- 1 How Do We Write Nama Sake in Japanese?
- 2 What is Nama Sake/Namazake?
- 3 How Nama Sake/Namazake Differs from Normal Sake?
- 4 Why Do We Pasteurize Sake?
- 5 How Long Does Nama Sake/Namazake Last?
- 6 How to Store Nama Sake/Namazake?
- 7 Names of Nama Sake with Different Pasteurization Processes
- 8 What is the Chracteristics of Nama Sake/Namazake?
Nama Sake, also known Namazake or fresh sake, is unpasteurized Sake.
But how to store? How long does it last? How does it taste? Here’s the complete guide to Nama Sake!
How Do We Write Nama Sake in Japanese?
Often called Nama Sake, the proper name for this fresh Sake is ‘Namazake’ (Nar-mar-zar-keh). Kanji for Namazake is 生酒 (or なまざけ in Hiragana).
What is Nama Sake/Namazake?
Nama (生) literally means raw or fresh. In the context of Sake, it refers to ‘unpasteurized’. On the other hand, Zake (酒) is the same as Sake. So Namazake literally means (raw, fresh) unpasteurized Sake.
How Nama Sake/Namazake Differs from Normal Sake?
Normal Sake is pasteurized twice in the Sake brewing process. One is after filtering and the other after diluting. On the other hand, Namazake is pasteurized only once or even none, being fresher Sake!
Check out ‘Sake Making Process’ Page to see when during the brewing process Sake is pasteurized!
Namazake have fresher taste and fruitier aroma, whereas normal pasteurized Sake is more subtle and soft flavor and usually more suited with food.
Why Do We Pasteurize Sake?
Without pasteurization, Sake can easily deteriorate by a type of lactic acid bacteria, called ‘Hiochi Kin’ in Japanese. If any of the bacteria gets into Sake, the Sake becomes white and cloudy with bad odor.
Sake breweries pasteurize Sake, in order to kill off the bacteria that may be there. Also, pasteurization will kill enzymes that accelerate the aging of Sake.
Sake without pasteurization can change its flavor and aroma quite easily and quickly. So it is important to pasteurize Sake to stabilize and maintain the quality.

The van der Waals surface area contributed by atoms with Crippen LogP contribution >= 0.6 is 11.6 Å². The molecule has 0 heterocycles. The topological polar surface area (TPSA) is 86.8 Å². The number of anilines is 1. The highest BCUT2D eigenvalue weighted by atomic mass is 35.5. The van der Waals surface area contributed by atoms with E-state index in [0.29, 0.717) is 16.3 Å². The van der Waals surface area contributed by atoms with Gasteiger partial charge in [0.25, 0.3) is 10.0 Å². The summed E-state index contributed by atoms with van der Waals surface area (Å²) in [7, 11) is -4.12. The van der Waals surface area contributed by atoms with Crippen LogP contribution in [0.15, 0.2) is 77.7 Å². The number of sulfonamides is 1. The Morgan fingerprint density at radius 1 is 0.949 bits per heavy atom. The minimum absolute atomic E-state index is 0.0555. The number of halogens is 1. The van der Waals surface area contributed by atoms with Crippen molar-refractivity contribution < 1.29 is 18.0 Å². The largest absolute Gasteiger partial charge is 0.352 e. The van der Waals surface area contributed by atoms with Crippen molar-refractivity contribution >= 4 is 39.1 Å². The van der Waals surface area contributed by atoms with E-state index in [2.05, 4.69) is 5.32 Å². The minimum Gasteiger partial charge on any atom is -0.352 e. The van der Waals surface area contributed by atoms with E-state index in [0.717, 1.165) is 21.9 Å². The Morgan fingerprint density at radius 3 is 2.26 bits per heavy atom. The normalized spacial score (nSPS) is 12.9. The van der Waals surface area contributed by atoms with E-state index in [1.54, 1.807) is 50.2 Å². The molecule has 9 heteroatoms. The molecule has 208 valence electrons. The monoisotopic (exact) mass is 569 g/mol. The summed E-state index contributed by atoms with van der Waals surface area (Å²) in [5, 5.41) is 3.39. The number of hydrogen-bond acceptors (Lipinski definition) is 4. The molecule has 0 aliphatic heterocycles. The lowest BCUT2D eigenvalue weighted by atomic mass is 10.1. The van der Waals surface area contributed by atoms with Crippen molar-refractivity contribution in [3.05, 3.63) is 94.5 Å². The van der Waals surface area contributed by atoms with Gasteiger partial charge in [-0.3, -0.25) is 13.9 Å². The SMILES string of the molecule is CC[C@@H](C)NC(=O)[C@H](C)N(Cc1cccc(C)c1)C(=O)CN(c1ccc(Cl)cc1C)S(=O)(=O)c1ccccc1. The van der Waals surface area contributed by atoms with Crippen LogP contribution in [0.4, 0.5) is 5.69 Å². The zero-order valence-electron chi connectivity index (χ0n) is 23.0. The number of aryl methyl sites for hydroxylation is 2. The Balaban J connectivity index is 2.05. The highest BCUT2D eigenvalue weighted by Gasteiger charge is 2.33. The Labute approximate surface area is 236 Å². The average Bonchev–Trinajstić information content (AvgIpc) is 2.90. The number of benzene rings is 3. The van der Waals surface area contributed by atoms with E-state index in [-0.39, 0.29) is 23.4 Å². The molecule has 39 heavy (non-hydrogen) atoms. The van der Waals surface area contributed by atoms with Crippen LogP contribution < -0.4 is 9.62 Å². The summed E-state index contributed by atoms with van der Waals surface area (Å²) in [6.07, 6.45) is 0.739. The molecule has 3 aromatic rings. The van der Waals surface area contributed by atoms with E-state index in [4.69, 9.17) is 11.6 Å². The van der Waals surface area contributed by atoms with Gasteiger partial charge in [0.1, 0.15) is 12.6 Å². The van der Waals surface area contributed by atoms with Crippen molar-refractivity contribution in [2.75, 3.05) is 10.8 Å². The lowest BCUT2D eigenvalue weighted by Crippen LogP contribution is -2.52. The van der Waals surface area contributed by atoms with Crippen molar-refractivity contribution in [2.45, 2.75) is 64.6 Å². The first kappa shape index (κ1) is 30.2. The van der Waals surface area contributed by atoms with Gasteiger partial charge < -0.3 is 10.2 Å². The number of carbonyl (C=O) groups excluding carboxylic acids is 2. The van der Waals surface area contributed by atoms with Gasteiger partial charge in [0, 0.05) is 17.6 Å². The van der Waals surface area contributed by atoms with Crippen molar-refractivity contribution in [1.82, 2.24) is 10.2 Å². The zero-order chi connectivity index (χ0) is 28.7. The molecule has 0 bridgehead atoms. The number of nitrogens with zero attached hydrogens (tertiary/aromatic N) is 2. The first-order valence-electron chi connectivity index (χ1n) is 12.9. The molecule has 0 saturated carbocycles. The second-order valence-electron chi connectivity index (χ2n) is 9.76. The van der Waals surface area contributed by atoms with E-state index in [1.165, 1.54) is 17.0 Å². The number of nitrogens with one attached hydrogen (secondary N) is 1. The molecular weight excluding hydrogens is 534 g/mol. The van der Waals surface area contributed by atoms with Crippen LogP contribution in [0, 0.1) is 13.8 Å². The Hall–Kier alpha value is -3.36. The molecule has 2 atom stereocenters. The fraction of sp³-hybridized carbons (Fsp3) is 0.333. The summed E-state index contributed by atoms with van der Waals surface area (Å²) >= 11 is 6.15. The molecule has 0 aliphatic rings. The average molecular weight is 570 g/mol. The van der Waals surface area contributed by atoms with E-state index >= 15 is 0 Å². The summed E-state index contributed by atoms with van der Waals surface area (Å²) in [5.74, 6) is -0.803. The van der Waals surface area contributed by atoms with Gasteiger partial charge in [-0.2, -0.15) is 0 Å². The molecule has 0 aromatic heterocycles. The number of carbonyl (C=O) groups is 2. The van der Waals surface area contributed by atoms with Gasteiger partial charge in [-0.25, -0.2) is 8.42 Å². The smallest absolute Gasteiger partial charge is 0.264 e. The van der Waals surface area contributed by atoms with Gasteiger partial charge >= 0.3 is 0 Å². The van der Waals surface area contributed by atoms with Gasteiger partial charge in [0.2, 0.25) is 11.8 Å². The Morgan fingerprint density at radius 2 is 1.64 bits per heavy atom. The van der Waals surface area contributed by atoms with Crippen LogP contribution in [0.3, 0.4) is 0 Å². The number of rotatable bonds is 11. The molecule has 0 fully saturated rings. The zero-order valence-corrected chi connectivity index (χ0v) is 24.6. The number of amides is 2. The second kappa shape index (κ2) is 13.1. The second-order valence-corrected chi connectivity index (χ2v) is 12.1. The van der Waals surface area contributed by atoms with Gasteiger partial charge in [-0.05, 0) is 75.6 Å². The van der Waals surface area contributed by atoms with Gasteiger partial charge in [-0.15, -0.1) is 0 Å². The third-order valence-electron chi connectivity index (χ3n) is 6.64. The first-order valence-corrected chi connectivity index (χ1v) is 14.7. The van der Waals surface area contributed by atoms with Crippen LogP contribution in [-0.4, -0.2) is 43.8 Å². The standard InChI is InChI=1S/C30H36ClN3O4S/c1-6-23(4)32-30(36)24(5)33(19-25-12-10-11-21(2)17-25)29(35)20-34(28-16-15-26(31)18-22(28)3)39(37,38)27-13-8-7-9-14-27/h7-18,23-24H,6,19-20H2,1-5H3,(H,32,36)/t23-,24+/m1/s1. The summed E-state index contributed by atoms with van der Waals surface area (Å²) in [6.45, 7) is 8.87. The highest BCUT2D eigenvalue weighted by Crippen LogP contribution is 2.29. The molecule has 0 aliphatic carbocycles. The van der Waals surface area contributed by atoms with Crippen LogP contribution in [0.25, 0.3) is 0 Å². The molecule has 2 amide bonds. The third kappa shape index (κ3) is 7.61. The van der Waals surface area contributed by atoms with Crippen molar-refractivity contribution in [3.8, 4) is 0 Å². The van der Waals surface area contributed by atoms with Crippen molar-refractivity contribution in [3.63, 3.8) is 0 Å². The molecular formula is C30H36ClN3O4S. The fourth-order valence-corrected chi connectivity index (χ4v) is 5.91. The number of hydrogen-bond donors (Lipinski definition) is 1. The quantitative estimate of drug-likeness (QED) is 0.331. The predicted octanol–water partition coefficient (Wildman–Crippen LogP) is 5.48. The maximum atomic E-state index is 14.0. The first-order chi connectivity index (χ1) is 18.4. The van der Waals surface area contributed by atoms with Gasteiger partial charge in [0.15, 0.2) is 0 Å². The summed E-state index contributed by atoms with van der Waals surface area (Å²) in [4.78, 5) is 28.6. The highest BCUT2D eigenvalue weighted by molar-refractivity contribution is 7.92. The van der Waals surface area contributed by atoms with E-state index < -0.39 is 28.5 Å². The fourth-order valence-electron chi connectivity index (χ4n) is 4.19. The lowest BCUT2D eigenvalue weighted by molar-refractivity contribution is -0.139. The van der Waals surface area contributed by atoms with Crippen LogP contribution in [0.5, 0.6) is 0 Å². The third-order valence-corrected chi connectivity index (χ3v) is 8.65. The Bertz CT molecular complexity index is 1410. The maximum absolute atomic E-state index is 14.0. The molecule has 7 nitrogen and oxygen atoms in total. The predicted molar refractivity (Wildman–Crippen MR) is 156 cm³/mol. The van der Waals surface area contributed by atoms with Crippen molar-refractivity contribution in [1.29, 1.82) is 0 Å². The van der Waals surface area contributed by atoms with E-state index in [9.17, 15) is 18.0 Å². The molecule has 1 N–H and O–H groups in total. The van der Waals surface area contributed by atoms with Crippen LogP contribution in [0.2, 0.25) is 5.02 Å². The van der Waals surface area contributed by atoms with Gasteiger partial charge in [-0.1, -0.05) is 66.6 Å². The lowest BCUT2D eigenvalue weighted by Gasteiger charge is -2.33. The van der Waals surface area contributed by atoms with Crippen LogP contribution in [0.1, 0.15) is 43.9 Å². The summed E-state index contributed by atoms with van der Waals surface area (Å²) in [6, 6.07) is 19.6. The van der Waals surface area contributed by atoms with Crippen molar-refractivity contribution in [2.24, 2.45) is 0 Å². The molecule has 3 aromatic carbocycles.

How Long Does Nama Sake/Namazake Last?
Namazake is usually best to be consumed as quickly as possible. For information, it can last up to 6 months if unopened and for 2 weeks after opened.
How to Store Nama Sake/Namazake?
It has to be always stored in a fridge whether opened or unopened. Why? Because you don’t want to allow the enzymes or bacteria to deteriorate the Sake as Hiochi-kin (Sake deteriorating bacteria) becomes inactive under 10°C or 50°F.
Check out ‘How long does Sake last? How to Store Sake?’ Page to learn the expiry date and storage of Sake!
Names of Nama Sake with Different Pasteurization Processes
Completely unpasteurized Sake, also known as fresh Sake. It has not gone through any of the 2 pasteurization processes. It gives you the impression of young and fresh Sake. Compared to normal Sake, it has a distinct fresh aroma and flavor. Shiboritate/Shinshu （しぼりたて/新酒）are usually Namazake.
・Namazume Shu (生詰め酒):
Sake that has gone through the first pasteurization process but Not the second. It is usually matured after the first pasteurization and then shipped without pasteurizing, giving it a Namazake-like flavor. Hiyaoroshi（ひやおろし）is a Namazume Shu that has been matured over 6months through the summer. The maturing process adds some mellow taste to the fresh Sake.
・Namachozo Shu (生貯蔵酒):
Sake that has gone through the second pasteurization process but Not the first. Usually contains more umami flavor than Namazume Shu.
・Normal Sake has gone through both of the two pasteurization processes.
To sum up, generally Namazake has the highest degree of freshness, and then Namazume and Nama Chozo, and lastly normal Sake with the least freshness.
There are of course exceptions, but if you like fresh type of Sake it is better to get a Nama type of Sake because you will have a higher chance of getting something you like.
What is the Chracteristics of Nama Sake/Namazake?
Namazake, which is unpasteurized, contains a variety of active enzymes. Therefore, it gives fresher and fruitier flavors and aromas than normal Sake does. However, being unpasteurized also implies that its tastes may vary depending on how it’s stored and how long. Remember unpasteurized Sake can easily change the flavor and aroma over a short period of time.
Also if the Namazake is Shiboritate or Shinshu, meaning the first batch of Sake brewed that year, it tends to be sparkling, as enzymes are still active.